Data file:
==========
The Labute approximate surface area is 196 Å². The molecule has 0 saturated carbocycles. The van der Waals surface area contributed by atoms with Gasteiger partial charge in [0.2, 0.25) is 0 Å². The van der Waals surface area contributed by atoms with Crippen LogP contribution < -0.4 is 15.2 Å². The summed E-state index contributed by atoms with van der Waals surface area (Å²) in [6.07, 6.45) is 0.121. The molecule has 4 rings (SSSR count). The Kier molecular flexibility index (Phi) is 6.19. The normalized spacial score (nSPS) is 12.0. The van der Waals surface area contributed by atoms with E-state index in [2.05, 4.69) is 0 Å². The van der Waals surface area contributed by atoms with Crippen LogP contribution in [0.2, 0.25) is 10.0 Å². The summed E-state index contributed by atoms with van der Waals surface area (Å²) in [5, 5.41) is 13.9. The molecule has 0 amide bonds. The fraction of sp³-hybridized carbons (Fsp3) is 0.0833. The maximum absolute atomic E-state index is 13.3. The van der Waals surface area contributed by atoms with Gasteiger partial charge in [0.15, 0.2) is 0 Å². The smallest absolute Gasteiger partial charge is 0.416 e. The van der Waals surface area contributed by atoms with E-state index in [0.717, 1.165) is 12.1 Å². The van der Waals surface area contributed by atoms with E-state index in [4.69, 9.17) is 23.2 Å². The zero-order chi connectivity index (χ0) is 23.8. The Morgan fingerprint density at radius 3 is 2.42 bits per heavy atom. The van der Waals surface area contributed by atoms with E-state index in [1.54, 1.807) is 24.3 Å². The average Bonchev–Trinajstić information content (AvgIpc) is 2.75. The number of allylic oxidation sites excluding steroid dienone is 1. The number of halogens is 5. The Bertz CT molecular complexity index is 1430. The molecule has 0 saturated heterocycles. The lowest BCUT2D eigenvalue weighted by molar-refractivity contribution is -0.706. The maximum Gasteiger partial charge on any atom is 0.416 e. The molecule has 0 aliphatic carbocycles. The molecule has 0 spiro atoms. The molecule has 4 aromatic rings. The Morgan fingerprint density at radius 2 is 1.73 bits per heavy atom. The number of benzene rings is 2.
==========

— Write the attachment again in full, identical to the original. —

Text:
The Labute approximate surface area is 196 Å². The molecule has 0 saturated carbocycles. The van der Waals surface area contributed by atoms with Gasteiger partial charge in [0.2, 0.25) is 0 Å². The van der Waals surface area contributed by atoms with Crippen LogP contribution < -0.4 is 15.2 Å². The summed E-state index contributed by atoms with van der Waals surface area (Å²) in [6.07, 6.45) is 0.121. The molecule has 4 rings (SSSR count). The Kier molecular flexibility index (Phi) is 6.19. The normalized spacial score (nSPS) is 12.0. The van der Waals surface area contributed by atoms with E-state index in [2.05, 4.69) is 0 Å². The van der Waals surface area contributed by atoms with Crippen LogP contribution in [0.2, 0.25) is 10.0 Å². The summed E-state index contributed by atoms with van der Waals surface area (Å²) in [5, 5.41) is 13.9. The molecule has 0 amide bonds. The fraction of sp³-hybridized carbons (Fsp3) is 0.0833. The maximum absolute atomic E-state index is 13.3. The van der Waals surface area contributed by atoms with Gasteiger partial charge in [0.15, 0.2) is 0 Å². The smallest absolute Gasteiger partial charge is 0.416 e. The van der Waals surface area contributed by atoms with E-state index in [0.717, 1.165) is 12.1 Å². The van der Waals surface area contributed by atoms with E-state index in [4.69, 9.17) is 23.2 Å². The zero-order chi connectivity index (χ0) is 23.8. The Morgan fingerprint density at radius 3 is 2.42 bits per heavy atom. The van der Waals surface area contributed by atoms with E-state index in [1.54, 1.807) is 24.3 Å². The average Bonchev–Trinajstić information content (AvgIpc) is 2.75. The number of allylic oxidation sites excluding steroid dienone is 1. The number of halogens is 5. The Bertz CT molecular complexity index is 1430. The molecule has 0 saturated heterocycles. The lowest BCUT2D eigenvalue weighted by molar-refractivity contribution is -0.706. The maximum Gasteiger partial charge on any atom is 0.416 e. The molecule has 0 aliphatic carbocycles. The molecule has 0 spiro atoms. The molecule has 4 aromatic rings. The Morgan fingerprint density at radius 2 is 1.73 bits per heavy atom. The number of benzene rings is 2.